In 1477 Henry annexed the barony of Homole, which hitherto had belonged to the Bohemian circle of Hradec Králové, to[clarification needed] the County of Kladsko. He also enlarged Homole with the parishes of Lewin and Czermna [pl] and the villages of Słone [pl] and Brzozowie [pl]. On 13 November of that year, Vladislas II confirmed the continuing validity of Henry's possession of the Kunětice Mountain Castle and the former monastic estates of Opatovice and Sezemice, and three days later he gave Henry Frankenstein as a hereditary fief.

In 1477, Henry participated in the peace negotiations between Bohemia and Silesia in Broumov as a representative of Vladislas II, together with William Krušina of Lichtenburg (as governor of Hradec Králové), Peter Kdulinec, Christoph von Talkenberg auf Talkenstein and Hans of Warnsdorf. The negotiations did not produce a lasting peace. On 3 July 1479, Henry welcomed the anti-king Matthias Corvinus of Poland in Olomouc, on behalf of king Vladislas II of Bohemia.

Before 1491, Henry the Elder received Litice Castle from his eldest brother Boček. In 1492, a dispute arose between Henry and King Vladislas over the rule of the baronies of Poděbrady and Kostomlaty. The king had claimed these lands for himself after the death of Henry the Younger, although Henry's testament had awarded them to Henry the Elder. The dispute was settled after the Oels branch of the Piast family died out in the male line in 1495. Henry had to give up Poděbrady and, in a treaty concluded on 28 April 1495 in Bautzen which also applied to Henry's sons, he received the Duchy of Oels as a hereditary fief, except the Free Estates of Milicz, Żmigród and Syców, which had been split off from Oels in 1492. Also in 1495, Henry had to sell Litice and other East Bohemian lands to the High Steward of Bohemia, William II of Pernstein, to pay the debts he had incurred during his participation in the war against Matthias Corvinus. In earlier years, Henry had already been forced by his creditors to sell off most of the former monastery villages. In 1497, he finally had to pledge the large barony of Náchod to Jan Špetle z Prudic a ze Žlebů. Henry died a year later, and his sons failed to pay off the loan, so they had to sell Náchod to Jan Špetle. After they sold the County of Kladsko in 1501, his descendants were left with only his Silesian possessions. Henry died in 1498 and was buried in the church of the Franciscan monastery of St. George which he had founded in Kladsko. In 1558 he and eight of his relatives who had also been buried there, were reburied in the main church in Kladsko.

Marriage and issue edit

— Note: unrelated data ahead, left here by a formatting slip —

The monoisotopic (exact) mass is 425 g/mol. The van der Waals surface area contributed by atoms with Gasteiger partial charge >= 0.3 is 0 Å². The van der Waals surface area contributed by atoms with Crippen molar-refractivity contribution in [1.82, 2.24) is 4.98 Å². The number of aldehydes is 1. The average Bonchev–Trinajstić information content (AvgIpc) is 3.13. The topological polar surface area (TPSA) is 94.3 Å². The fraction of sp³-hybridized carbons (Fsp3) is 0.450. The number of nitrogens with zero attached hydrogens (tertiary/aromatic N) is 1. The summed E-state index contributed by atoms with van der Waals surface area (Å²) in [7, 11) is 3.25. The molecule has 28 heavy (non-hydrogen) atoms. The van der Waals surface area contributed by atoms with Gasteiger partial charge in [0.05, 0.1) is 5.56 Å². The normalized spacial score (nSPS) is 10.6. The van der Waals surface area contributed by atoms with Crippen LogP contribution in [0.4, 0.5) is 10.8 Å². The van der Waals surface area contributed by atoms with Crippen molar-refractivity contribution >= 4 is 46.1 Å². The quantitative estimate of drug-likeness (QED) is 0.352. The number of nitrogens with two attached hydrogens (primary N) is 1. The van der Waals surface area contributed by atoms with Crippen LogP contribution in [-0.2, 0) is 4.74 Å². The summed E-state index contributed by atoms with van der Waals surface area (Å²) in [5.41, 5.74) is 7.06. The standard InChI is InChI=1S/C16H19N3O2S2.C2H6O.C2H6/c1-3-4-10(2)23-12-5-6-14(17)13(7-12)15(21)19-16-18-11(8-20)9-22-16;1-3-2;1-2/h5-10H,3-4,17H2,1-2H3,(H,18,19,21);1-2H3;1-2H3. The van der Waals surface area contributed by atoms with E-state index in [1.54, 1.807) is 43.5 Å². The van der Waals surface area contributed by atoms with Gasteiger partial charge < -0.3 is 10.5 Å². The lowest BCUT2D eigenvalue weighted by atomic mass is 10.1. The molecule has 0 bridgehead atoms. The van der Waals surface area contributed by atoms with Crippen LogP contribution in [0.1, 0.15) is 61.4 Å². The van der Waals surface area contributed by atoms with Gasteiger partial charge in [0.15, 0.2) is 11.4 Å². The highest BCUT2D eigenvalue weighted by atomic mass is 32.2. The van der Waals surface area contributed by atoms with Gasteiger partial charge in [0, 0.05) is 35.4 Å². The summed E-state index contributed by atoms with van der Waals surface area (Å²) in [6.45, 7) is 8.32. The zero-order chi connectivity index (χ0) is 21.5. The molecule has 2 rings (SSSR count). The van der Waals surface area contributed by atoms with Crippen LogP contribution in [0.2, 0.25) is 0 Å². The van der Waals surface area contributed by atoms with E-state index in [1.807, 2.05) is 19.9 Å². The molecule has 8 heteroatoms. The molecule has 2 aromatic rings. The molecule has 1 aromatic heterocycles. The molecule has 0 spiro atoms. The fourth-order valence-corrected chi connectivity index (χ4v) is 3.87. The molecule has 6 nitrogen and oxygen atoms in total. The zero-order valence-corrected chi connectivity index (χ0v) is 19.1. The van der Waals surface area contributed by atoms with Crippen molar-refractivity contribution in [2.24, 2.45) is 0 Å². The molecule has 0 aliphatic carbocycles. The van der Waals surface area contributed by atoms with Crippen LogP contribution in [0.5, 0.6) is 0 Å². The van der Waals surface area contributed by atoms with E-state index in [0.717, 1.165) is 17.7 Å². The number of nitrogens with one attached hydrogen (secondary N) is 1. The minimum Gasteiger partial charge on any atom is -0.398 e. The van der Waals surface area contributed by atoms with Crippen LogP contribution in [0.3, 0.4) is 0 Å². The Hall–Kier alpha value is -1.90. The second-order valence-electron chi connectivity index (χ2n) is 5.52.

In 1467 Henry married in Cheb (German: Eger) with Ursula of Brandenburg, a daughter of the Elector Albert III Achilles of Brandenburg. The marriage produced 8 children:

  • Albert (1468–1511), Duke of Münsterberg-Oels
married in 1487 Princess Salome (1475/76-1514), daughter of Duke John II of Żagań and Großglogau
  • George (1470–1502), Duke of Münsterberg-Oels
married in 1488 Princess Jadwiga (1476–1524), also a daughter of John II of Żagań
  • John (23 June 1472 – 7 August 1472)
  • Margaret (1473–1530)
married in 1494 Prince Ernest of Anhalt-Dessau
∞ 1488 Princess Anna (1480/83-1541), also a daughter of John II of Żagań
  • Louis (21 June 1479 – 27 April 1480)
  • Magdalena (25 January 1482 – 11 April 1513)
  • Sidonie (Czech: Zdeňka) (3 June 1483 – 1522), married in 1515 Ulrich of Hardegg

Through Henry's mediation his surviving sons Albert, George and Charles married in 1487 and 1488 with three daughters of Duke John II of Sagan and Großglogau. As Duke of Münsterberg, Henry founded the Silesian branch of the House of Poděbrady, which became extinct in the male line in 1647.

With the marriage of his sister Ludmila with Frederick I of Liegnitz on 7 September 1474 Henry increased the family connections with the House of Piast. His elder Brother Victor, Duke of Münsterberg had expanded the Piast family greatly with the intermarriage with the Piasts.

For Poland the Piast female line inheritance was formally accepted in the Radomsk declaration of 27 November 1382, on behalf of the 'lords and the whole community' of Wielkopolska. The House already practicing a loose approach in this matter, solidified the stance of the House law of chosen succession. Therefore, the Dukes of Münsterberg were considered legally as Piasts.

Henry and his wife Ursula were generous sponsors of monasteries. In 1475 they founded the Franciscan Monastery of St. George in Kladsko, which became the home monastery of her family. In 1494 they gave half of the village Polanica to the Augustinian canons in Kladsko.

References edit

  1. ^ Laur. Wintera: The belfry of Braunau in 1477, in: Communications of the Association for the History of Germans in Bohemia, 37 (1899), p. 194

Further reading edit

  • Arno Herzig and Małgorzata Ruchniewicz: History of the Land of Glatz, Hamburg, Wrocław, 2006, ISBN 3-934632-12-2, p. 54–59
  • Hugo Weczerka (ed.): Manual of historic sites: Silesia, Stuttgart 1977, ISBN 3-520-31601-3
  • Herbert Eckelt: The rise of the Poděbrady family and the elevation of their land to the County of Glatz (1459/62), in: Yearbook of the Silesian Friedrich-Wilhelms University of Wroclaw, volume XXVI, Sigmaringen, 1985
  • Martin Šandera: Jindřich I. Minsterberkský – První hrabě Kladský a jeho majetková základna, in: Kladský Sbornik, volume 6, 2004, p. 7–19
  • Manfred Spata: The survey of the county of Glatz in 1459 by King George of Poděbrady, in: Communications of the AGG, ISSN 1610-1308, No. 8, 2009, p. 72–77.